Repair of Barlow Mitral Valves through the Minimally Invasive Route - Continuing Noninferiority at Five-Years in a Randomized Study vs. Median Sternotomy
Giuseppe Nasso1, Flavio Fiore1, Vito Romano1, Giuseppe Visicchio1, Emanuele Greco1, Franco Massari2, Francesco Bartolomucci3, Khalil Fattouch4, Graziano Riccioni1, Giuseppe Speziale1.
1Division of Cardiac Surgery, GVM Care & Research, Bari, Italy, 2Division of Cardiology, Altamura Hospital, Altamura, Italy, 3Division of Cardiology, “L. Bonomo” Hospital, Andria, Italy, 4Division of Cardiac Surgery, Palermo University Hospital, Palermo, Italy.
Objective. Barlow disease of the mitral valve (bileaflet prolapse with diffuse floppy tissue and annular dilatation) is a complex lesion entailing major surgical challenges to achieve adequate repair. In previous studies, the surgical approach to the mitral valve (right minithoracotomy or median sternotomy) has been reported to have limited influence over the reliability of repair. We report the five-years follow-up of a randomized study comparing alternative surgical accesses for repair of complex mitral lesion (Barlow).
Methods. A randomized study of mitral repair for Barlow disease (bileaflet prolapse) via the minimally invasive access (MI group) vs. median sternotomy (MS group), we achieved an average 5 ± 1.2 years follow-up. Artificial chordal implantation was used for both leaflets instead of leaflet resection. Follow-up consisted of echocardiography, physical exam and quality-of-life assessment (SF-36 questionnaire) at 6-months intervals.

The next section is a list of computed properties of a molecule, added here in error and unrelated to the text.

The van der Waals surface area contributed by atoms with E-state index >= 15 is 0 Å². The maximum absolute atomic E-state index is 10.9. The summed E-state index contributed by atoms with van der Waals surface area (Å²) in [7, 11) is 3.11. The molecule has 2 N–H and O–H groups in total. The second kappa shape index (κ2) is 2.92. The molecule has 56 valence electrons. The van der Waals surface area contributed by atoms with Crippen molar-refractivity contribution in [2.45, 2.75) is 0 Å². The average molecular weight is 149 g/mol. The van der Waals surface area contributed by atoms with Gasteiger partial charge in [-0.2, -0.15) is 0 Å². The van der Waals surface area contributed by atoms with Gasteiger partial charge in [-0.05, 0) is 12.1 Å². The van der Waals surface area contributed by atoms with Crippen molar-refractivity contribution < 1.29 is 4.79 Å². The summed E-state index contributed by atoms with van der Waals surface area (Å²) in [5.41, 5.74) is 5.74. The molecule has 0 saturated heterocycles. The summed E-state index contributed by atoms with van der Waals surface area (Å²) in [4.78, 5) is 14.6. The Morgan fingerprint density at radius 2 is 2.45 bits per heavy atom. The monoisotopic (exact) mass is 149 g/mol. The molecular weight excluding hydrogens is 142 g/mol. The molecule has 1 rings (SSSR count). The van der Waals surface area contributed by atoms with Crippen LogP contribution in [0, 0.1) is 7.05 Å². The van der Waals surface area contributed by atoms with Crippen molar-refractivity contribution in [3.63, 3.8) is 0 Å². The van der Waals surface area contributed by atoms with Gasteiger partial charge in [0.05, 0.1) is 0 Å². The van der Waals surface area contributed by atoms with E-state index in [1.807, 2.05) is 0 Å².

Results. Groups included 105 (MI) and 104 (MS) patients. Operative time was significantly longer in the MI group (p=0.03), but there was no meaningful difference in cardiopulmonary bypass time (p=0.4). Mitral repair was successfully performed in 104 and 105 cases (MS and MI groups, respectively, 99% both). Mechanical ventilation time, intensive care unit and hospital stay were shorter in the MI group (p=0.002, p=0.009 and p=0.004, respectively). At the end of the follow-up, 11 patients in the MS group (10.6%) and 10 in the MI group (9.5%) displayed residual mild mitral regurgitation, while moderate/severe regurgitation and heart failure occurred in 4 patients in the MS group (3.8%) vs. 5 cases in the MI group (4.8%, p=0.7). The rate of mitral reoperation was 3.8% in both groups. The overall mortality was 2.9% in both groups. Survival free from any adverse mitral event (including moderate/severe regurgitation and mitral reoperation) was comparable among groups (p=0.84 Kaplan-Meier analysis). Analysis of SF-36 scores at the latest available follow-up evidenced comparable average outcomes for all SF-36 domains.
Conclusions. In this continuing follow-up of a randomized study over the surgical approach to repair the Barlow mitral valve, the outcomes of repair are independent on which surgical approach is employed (minithoracotomy vs. full sternotomy). Quality-of-life outcomes are comparable at 5 years.
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